Like an omen, Martin Luther King's murder occurred just hours after the Afro-American Society carried out the central act of the McPhelin affair, a quasi-violent takeover of the Economics Department offices. These two ·events galvanized the militant AAS faction; the McPhelin incident also pitted...
5. SEPARATION OR INTEGRATION?
But two tracks were emerging: a program more consistent with the established principles ofliberal education versus one based on Black Power, student power, and the politics of recognition. As seen in Chapter Three, institutions of higher learning were starting to wrestle with this tension by 1968. A similar debate had also been raging...
6. PROGRESS OR IMPASSE?
The December actions led to a decline of the radicals' fortunes. In early April John Garner left school to work in the ghetto and Gary Patton and Larry Dickson left for other reasons. During the second semester outsiders such as Michael Thelwell and Cleveland Sellers came to Cornell as lecturers and convinced...
7. LIBERAL JUSTICE OR RACISM?
The judicial cases precipitated the takeover of the Straight. Given past experience, the judicial system's status was ambiguous. The decline of student government and the conflicts between faculty and students in previous cases meant the new system would have to earn its reputation. Unfortunately, the very...
THE STRAIGHT CRISIS
8. DAY 1: THE TAKEOVER AND THE ARMING OF THE CAMPUS
The AAS claimed that certain events triggered the takeover of the Straight, but the evidence suggests it was carefully planned. Students had started coming to the office of Dana Payne, associate dean of the Arts College, two weeks before the takeover, asking to drop courses because the time they should have spent studying they...
9. DAY 2: THE DEAL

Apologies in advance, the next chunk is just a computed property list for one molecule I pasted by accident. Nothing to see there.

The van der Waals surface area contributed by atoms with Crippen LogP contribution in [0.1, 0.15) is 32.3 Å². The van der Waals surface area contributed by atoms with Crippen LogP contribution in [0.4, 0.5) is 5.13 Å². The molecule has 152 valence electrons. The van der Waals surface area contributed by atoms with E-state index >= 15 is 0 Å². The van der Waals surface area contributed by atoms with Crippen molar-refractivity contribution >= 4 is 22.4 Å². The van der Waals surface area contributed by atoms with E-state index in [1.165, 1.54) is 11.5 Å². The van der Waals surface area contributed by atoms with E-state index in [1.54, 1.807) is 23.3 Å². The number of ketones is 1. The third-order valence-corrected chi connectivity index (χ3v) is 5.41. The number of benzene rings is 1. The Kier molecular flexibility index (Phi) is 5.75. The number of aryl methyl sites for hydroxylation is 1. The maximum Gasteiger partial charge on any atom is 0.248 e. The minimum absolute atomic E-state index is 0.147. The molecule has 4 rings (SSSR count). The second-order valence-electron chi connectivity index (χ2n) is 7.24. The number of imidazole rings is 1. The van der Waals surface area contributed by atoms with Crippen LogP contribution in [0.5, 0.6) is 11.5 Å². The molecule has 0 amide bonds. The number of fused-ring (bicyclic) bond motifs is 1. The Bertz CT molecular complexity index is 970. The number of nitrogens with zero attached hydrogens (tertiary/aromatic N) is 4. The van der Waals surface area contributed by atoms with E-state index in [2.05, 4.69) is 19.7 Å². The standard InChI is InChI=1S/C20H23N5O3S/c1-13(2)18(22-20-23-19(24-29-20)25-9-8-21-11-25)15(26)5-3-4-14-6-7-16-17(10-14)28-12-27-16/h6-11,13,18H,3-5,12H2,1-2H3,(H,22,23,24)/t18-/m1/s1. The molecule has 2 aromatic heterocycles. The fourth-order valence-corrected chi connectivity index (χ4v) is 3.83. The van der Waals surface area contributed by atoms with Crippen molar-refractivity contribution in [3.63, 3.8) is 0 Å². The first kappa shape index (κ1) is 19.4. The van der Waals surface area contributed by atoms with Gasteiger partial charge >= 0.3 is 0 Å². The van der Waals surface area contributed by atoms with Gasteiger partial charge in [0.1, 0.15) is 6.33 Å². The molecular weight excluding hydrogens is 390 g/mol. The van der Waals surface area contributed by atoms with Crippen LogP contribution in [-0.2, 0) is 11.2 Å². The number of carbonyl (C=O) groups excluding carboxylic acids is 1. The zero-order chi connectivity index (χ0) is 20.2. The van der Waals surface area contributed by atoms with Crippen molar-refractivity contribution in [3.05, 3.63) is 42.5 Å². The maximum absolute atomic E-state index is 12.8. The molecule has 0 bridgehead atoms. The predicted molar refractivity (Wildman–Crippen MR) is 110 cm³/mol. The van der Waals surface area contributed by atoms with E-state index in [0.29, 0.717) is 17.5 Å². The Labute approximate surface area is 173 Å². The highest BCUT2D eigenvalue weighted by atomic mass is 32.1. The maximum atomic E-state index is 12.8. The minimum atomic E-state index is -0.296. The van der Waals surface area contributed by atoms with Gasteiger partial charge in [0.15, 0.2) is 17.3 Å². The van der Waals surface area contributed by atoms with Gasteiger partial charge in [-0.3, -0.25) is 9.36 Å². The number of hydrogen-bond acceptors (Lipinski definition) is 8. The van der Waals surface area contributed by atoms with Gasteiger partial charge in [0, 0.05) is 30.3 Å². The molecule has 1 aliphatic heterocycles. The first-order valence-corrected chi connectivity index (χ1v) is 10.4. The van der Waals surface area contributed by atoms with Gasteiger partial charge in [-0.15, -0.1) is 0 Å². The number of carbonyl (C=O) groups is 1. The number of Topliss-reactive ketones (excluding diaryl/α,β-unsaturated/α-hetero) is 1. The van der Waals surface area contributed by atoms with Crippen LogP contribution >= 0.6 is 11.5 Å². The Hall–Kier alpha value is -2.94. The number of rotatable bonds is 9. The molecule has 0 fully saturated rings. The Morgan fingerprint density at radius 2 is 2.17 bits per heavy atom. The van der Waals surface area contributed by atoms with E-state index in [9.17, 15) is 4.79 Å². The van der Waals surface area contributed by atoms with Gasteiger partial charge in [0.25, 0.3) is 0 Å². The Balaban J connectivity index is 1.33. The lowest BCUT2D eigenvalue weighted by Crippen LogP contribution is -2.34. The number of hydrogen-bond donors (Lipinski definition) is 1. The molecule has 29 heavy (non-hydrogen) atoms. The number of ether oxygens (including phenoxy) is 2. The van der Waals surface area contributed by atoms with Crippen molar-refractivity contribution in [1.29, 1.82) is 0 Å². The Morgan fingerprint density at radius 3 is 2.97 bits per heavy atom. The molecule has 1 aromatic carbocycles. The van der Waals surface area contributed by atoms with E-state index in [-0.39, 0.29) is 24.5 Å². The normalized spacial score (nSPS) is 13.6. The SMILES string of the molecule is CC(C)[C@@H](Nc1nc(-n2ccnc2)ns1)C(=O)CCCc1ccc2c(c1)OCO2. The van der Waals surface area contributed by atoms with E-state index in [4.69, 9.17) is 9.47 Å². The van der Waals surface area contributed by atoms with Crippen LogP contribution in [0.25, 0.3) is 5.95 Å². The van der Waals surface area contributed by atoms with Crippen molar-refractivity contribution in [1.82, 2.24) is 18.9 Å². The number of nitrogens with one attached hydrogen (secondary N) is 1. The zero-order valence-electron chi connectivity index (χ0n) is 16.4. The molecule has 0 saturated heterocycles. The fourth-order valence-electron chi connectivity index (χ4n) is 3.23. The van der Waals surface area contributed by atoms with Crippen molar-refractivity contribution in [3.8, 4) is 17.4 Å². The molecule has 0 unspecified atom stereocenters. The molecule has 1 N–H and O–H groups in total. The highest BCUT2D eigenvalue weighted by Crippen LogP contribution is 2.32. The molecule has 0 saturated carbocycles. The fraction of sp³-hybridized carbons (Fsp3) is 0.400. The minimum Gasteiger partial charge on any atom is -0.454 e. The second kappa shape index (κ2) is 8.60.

The executive war council met at 9 o'clock the next morning at the Law School. By now the national media were on their way. President Perkins arrived with notes laying out the university's options under different scenarios. He did not mention the guns, but they haunted every thought. One concern overrode everything...
10. DAY 3: A "REVOLUTIONARY SITUATION"
Monday morning broke with the world's press carrying front-page stories of the agreement and pictures of the AAS exit with guns. The New York Times carried "The Picture" on page 1, under the headline "Armed Negroes End Seizure; Cornell Yields" (the headline on an inside page read "Armed...
11. DAY 4: STUDENT POWER
It was a day of countless meetings among faculty, administrators, and students. Hoping that talk would heal, the administration had urged professors to use their classes to discuss the crisis. Law Professor Norman Penny recalled the dismay that his colleagues in the school felt "at the turn of events, particularly in reference to...
12. DAY 5: A NEW ORDER
Barton Hall came back to life around 7:30 a.m., and the assembly discussed what students could do to affect the upcoming faculty vote. Students were urged to attend classes that were meeting (many were not) and to encourage professors to nullify. At 9:20 the gathering issued another "official release" that...
13. REFORM, REACTION, RESIGNATION
In this chapter we will look at the immediate and short-term aftermath of the Cornell crisis. The key issue was the fate of President James A. Perkins, though other issues, such as restructuring, were also important. The most significant events took place in three broadly defined realms. First, activists used the crisis to...
14. CORNELL AND THE FAILURE OF LIBERALISM
Dale Corson's ascension reassured most Cornellians. He had kept the coolest head during the crisis, and he was an institutional man who had spent almost all his time on the campus for the past twenty years. But the Straight crisis left indelible marks on Cornell for better and for worse. In this chapter we will look...
Page Count: 392
Publication Year: 2012